The default setting for environmental communications, is to either promote the doom and gloom (please see my first ever post on A Work in Progress) or to baffle you with large numbers which are then transformed into other large numbers you don’t understand or ones that don’t even make sense; i.e. saves 100,000 trees.

The messages I instead created are human-centered, focussed on actions present in our everyday lives.

Take for example the Global Impact page. The numbers are massive, but at the bottom of the page I inserted one tagline to put some perspective on it: Last year we saved enough power to charge every iPhone, ever sold, every day for 4 years. In fact it’s probably double this, but this is the minimal level.

Does this work? Tell me what you think.

Global Impact

This takes the biscuit

I wrote a while back about meaningless corporate speak (bullshit) but I never thought I’d find a whole passage that wasn’t a joke, where no meaning could be derived.

In response to a 2degrees forum question: “How do you use GHG emissions ratios to ‘communicate’ with stakeholders?”, this is what a consultant responded with.

“I think the best way may be to determine your internal materiality value. Once you have that value then you can better benchmark your ratio with other companies. As I think without that it will be a pointless exercise. Furthermore, I think engaging and preparing reporting depends on what your material aspect is for your stakeholders, this can actually be done with some of empirical research exercise with a sample of stakeholders, both internal and external stakeholders. Roughly you may do this by surveys or focus groups or such similar research activities. Once this has been established then you can actually present the information in ratio format. I think one more interesting thing can be to present your ratio performance with the benchmarked value or by several deviation representation.”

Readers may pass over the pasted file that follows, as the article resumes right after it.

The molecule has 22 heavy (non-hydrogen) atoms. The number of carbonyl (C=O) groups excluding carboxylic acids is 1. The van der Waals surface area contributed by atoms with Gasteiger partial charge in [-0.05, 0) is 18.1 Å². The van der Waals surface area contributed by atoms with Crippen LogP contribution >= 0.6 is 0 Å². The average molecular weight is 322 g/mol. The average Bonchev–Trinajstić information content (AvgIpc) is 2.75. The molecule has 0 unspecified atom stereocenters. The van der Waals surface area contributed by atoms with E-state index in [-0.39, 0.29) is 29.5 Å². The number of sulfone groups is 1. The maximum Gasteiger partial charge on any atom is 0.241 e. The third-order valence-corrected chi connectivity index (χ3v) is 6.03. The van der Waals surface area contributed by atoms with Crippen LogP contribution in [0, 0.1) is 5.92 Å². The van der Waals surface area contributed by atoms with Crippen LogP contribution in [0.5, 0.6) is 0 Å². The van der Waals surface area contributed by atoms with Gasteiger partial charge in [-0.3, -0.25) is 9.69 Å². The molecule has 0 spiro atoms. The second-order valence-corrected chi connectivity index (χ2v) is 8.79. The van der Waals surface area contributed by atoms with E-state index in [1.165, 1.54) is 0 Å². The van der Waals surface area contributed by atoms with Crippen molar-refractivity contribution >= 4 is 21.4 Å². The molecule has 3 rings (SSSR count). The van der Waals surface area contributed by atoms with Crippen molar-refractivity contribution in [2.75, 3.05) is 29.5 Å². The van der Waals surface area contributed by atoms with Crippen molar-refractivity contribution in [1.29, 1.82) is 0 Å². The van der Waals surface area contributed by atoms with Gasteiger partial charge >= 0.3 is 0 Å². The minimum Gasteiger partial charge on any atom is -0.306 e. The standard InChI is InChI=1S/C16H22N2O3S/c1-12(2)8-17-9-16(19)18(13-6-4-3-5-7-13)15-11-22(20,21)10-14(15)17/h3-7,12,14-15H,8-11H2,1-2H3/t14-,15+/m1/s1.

A complete failure in communication; the person who asked the question is not in expert in GHG emissions, sustainability carbon management nor corporate bullshit; but more importantly he hasn’t even answered the question.

Quit the platitudes kids.

A Work in Progress

I’ve only been working within sustainability for about two years, so I don’t claim to be an expert nor do I really care deeply about it (I much prefer watching football on Saturday afternoon or leaving my workplace early on any given day). In fact what I can say, is that I’m sick of sustainability; I’m sick of a failed ‘environmental movement’, sick of people’s perceptions, misgivings, our politicians collective incompetence, corruption and the exploitation of vulnerable, deprived people, communities and scarce resources; I’m sick of moaning, because this is what the environmental movement has been doing for 60 years, I’m sick of hearing my own voice, so someone else might as well listen to my musings.

But what about the successes that this movement has brought? I’m repeatedly told that our awareness of environmental issues and the plight people in absolute poverty has increased tenfold. I feel that’s utterly meaningless. If for the last 60 years all Coca-Cola had done was to make people aware that Coca-Cola existed, would they sell 1 billion servings a day? Would they still be in business? I doubt it. I’m then told the purpose of the environmental campaigners is to increase awareness of related issues, quite right. However that purpose was never enough, we need solutions, which cost less and look like Brigitte Bardot. But as I’m part of this failure I can’t forever wallow in my own self-loathing and thankfully over the last 10 years the tide has begun to turn dramatically.

Now I’ve gotten rid of the vague aspects I hate about working in this arena, what do I want to look forward to and what do I hope to achieve in the future? Personally I want to enjoy it as much as I enjoy watching twenty-two men run around a field, extending their legs when a spherical object approaches them, striking it using their foot, with adequate force, forcing the ball to move, in the desired direction. If only we all had the motor skills to perform such tasks, the world would be a much simpler place. I want solutions. I want sustainability to respond to my most basic of wants and emotions. Sometimes it does, but not nearly enough.

Admittedly I’ve gotten off to a bad start, but from this point forward I will attempt to bring readers reviews of design solutions, insight and some of my own work that highlight sustainability for what it is; the biggest and most exciting business opportunity the world has ever seen. I think I still have to convince myself of that, never mind whoever wishes to read this.